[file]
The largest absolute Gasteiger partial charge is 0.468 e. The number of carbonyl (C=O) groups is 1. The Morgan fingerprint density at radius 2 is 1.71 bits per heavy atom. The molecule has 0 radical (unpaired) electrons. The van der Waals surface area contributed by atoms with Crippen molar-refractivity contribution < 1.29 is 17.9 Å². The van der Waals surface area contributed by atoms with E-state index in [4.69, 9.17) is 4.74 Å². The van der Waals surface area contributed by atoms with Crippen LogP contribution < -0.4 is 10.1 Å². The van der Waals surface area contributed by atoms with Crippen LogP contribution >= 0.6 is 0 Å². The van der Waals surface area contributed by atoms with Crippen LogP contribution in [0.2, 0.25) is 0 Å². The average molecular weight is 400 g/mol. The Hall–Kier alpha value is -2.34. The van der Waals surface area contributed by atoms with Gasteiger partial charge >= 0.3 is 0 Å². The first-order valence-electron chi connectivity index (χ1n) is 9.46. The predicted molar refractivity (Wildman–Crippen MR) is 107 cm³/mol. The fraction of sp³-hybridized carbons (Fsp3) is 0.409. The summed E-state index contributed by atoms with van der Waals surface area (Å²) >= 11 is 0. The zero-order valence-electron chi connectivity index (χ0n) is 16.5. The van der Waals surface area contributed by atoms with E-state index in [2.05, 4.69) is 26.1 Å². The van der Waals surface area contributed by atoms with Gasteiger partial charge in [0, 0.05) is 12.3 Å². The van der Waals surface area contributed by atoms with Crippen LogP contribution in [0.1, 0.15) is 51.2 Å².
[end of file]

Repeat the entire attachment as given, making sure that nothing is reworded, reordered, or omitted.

The largest absolute Gasteiger partial charge is 0.468 e. The number of carbonyl (C=O) groups is 1. The Morgan fingerprint density at radius 2 is 1.71 bits per heavy atom. The molecule has 0 radical (unpaired) electrons. The van der Waals surface area contributed by atoms with Crippen molar-refractivity contribution < 1.29 is 17.9 Å². The van der Waals surface area contributed by atoms with E-state index in [4.69, 9.17) is 4.74 Å². The van der Waals surface area contributed by atoms with Crippen LogP contribution < -0.4 is 10.1 Å². The van der Waals surface area contributed by atoms with Crippen LogP contribution >= 0.6 is 0 Å². The van der Waals surface area contributed by atoms with Crippen LogP contribution in [0.2, 0.25) is 0 Å². The average molecular weight is 400 g/mol. The Hall–Kier alpha value is -2.34. The van der Waals surface area contributed by atoms with Gasteiger partial charge >= 0.3 is 0 Å². The first-order valence-electron chi connectivity index (χ1n) is 9.46. The predicted molar refractivity (Wildman–Crippen MR) is 107 cm³/mol. The fraction of sp³-hybridized carbons (Fsp3) is 0.409. The summed E-state index contributed by atoms with van der Waals surface area (Å²) >= 11 is 0. The zero-order valence-electron chi connectivity index (χ0n) is 16.5. The van der Waals surface area contributed by atoms with E-state index in [2.05, 4.69) is 26.1 Å². The van der Waals surface area contributed by atoms with Gasteiger partial charge in [0, 0.05) is 12.3 Å². The van der Waals surface area contributed by atoms with Crippen LogP contribution in [0.1, 0.15) is 51.2 Å².